Fault Location, Isolation and Network Restoration as a Self-Healing function
Villarreal Sardina, David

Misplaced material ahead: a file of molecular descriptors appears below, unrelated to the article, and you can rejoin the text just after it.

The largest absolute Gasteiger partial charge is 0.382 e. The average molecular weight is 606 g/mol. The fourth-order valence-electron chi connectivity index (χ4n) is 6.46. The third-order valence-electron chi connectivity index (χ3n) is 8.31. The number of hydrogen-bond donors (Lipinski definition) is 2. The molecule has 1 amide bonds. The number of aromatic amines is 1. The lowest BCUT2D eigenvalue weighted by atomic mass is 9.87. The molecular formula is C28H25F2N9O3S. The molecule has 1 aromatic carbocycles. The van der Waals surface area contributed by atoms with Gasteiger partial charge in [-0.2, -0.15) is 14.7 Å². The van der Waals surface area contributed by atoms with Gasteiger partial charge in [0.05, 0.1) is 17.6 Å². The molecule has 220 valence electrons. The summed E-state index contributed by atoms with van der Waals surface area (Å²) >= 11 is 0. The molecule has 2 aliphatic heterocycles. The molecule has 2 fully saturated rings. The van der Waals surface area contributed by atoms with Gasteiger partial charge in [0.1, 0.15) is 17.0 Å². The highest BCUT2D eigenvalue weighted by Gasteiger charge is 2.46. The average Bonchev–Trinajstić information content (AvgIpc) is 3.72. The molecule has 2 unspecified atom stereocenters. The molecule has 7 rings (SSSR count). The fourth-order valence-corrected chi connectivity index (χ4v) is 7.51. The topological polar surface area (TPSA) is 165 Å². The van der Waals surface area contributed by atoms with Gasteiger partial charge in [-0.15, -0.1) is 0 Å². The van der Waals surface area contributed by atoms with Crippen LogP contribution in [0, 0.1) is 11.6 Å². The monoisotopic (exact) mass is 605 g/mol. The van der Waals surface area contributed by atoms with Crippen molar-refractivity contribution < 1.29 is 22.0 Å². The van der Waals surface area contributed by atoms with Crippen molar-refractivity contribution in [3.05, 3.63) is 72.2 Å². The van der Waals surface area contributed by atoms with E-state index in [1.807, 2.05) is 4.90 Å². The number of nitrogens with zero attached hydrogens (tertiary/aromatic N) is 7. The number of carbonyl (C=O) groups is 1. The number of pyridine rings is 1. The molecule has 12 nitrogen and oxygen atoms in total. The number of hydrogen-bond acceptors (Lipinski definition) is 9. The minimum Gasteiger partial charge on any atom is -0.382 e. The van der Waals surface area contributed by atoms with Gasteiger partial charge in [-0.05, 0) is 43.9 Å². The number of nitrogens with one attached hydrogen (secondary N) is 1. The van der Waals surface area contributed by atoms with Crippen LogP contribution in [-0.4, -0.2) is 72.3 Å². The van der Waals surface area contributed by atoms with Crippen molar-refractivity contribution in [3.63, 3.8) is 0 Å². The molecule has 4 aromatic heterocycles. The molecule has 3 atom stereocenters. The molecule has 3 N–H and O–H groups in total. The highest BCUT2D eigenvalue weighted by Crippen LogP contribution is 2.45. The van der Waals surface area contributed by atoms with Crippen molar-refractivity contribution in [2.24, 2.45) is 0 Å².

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One of the main emphasis of the smart grid is the interaction of power supply and power customer in order to provide a reliable supply of power as well as to improve the flexibility of the network. Along with this, the increased energy demand, coupled with strict regulations on the quality and reliability of supply intensifies the pressure on distribution network operators to maintain the integrity of the network in its faultless operation mode. Additionally, regardless of the huge investments already made in replacing aging infrastructure and translating “the old-fashioned grid” in a “Smart Grid” to minimize the probability for equipment failure, the chances of failure cannot be completely eliminated. In accordance, in the event of faults in the network, apart from the high penalty costs in which network operators may incur, certain safety factors must be taken into consideration for particular customers (for example, hospitals). In view of that, there is a necessity to minimize the impact on customers without supply and maintain outages times as brief as possible. Within this scenario comes the concept of self-healing grid as one of the key-technologies in the smart grid environment which is partly due to the rapid development of distribution automation. Self-healing refers to the capacity of the smart grid to restore efficiently and automatically power after an outage. Self-healing main goals comprise supply maximum load affected by the fault, take the shortest time period possible for restoration of the load, minimizing the number of switching operations and keeping the network capacity within its operating limits. This research has explored insights into the smart grid in terms of the self-healing functionality within the distribution network with main emphasis on self-healing implementation types and its applicability. Initially a detailed review of the conception of the smart grid in order to integrate the self-healing and thus fault location, isolation and service restoration capabilities was conducted. This was complemented with a detailed discussion about the electricity distribution system automatic fault management in order to create a framework around which the aim of the research is based. Finally the self-healing problem coupled with current practical implementation cases was addressed with the objective of exploring the means of improvement and evolution in the automation level in the distribution network using Fault Location Isolation and Service Restoration (FLISR) applicability as a medium.